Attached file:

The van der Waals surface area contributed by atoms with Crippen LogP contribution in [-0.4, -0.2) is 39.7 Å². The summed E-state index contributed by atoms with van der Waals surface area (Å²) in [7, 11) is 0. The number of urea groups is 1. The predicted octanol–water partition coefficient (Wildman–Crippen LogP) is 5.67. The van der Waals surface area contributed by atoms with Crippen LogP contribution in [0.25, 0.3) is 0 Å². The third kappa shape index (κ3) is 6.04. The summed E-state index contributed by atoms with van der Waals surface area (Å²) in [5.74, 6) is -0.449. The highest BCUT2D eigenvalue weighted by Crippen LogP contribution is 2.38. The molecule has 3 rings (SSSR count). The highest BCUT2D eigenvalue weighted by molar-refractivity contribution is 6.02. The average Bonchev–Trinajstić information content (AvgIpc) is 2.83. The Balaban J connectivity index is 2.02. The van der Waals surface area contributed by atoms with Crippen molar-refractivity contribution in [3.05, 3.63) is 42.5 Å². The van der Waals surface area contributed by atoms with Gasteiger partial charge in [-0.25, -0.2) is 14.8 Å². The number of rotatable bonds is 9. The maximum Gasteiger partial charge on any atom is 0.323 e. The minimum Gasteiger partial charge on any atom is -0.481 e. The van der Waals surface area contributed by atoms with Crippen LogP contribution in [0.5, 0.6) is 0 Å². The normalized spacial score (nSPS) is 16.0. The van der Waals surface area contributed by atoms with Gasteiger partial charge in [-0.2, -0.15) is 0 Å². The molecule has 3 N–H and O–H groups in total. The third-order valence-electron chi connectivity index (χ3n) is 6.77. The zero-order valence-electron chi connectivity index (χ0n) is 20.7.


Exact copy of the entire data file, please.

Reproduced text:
The van der Waals surface area contributed by atoms with Crippen LogP contribution in [-0.4, -0.2) is 39.7 Å². The summed E-state index contributed by atoms with van der Waals surface area (Å²) in [7, 11) is 0. The number of urea groups is 1. The predicted octanol–water partition coefficient (Wildman–Crippen LogP) is 5.67. The van der Waals surface area contributed by atoms with Crippen LogP contribution in [0.25, 0.3) is 0 Å². The third kappa shape index (κ3) is 6.04. The summed E-state index contributed by atoms with van der Waals surface area (Å²) in [5.74, 6) is -0.449. The highest BCUT2D eigenvalue weighted by Crippen LogP contribution is 2.38. The molecule has 3 rings (SSSR count). The highest BCUT2D eigenvalue weighted by molar-refractivity contribution is 6.02. The average Bonchev–Trinajstić information content (AvgIpc) is 2.83. The Balaban J connectivity index is 2.02. The van der Waals surface area contributed by atoms with Crippen molar-refractivity contribution in [3.05, 3.63) is 42.5 Å². The van der Waals surface area contributed by atoms with Gasteiger partial charge in [-0.25, -0.2) is 14.8 Å². The number of rotatable bonds is 9. The maximum Gasteiger partial charge on any atom is 0.323 e. The minimum Gasteiger partial charge on any atom is -0.481 e. The van der Waals surface area contributed by atoms with Crippen LogP contribution in [0.5, 0.6) is 0 Å². The normalized spacial score (nSPS) is 16.0. The van der Waals surface area contributed by atoms with Gasteiger partial charge in [-0.2, -0.15) is 0 Å². The molecule has 3 N–H and O–H groups in total. The third-order valence-electron chi connectivity index (χ3n) is 6.77. The zero-order valence-electron chi connectivity index (χ0n) is 20.7.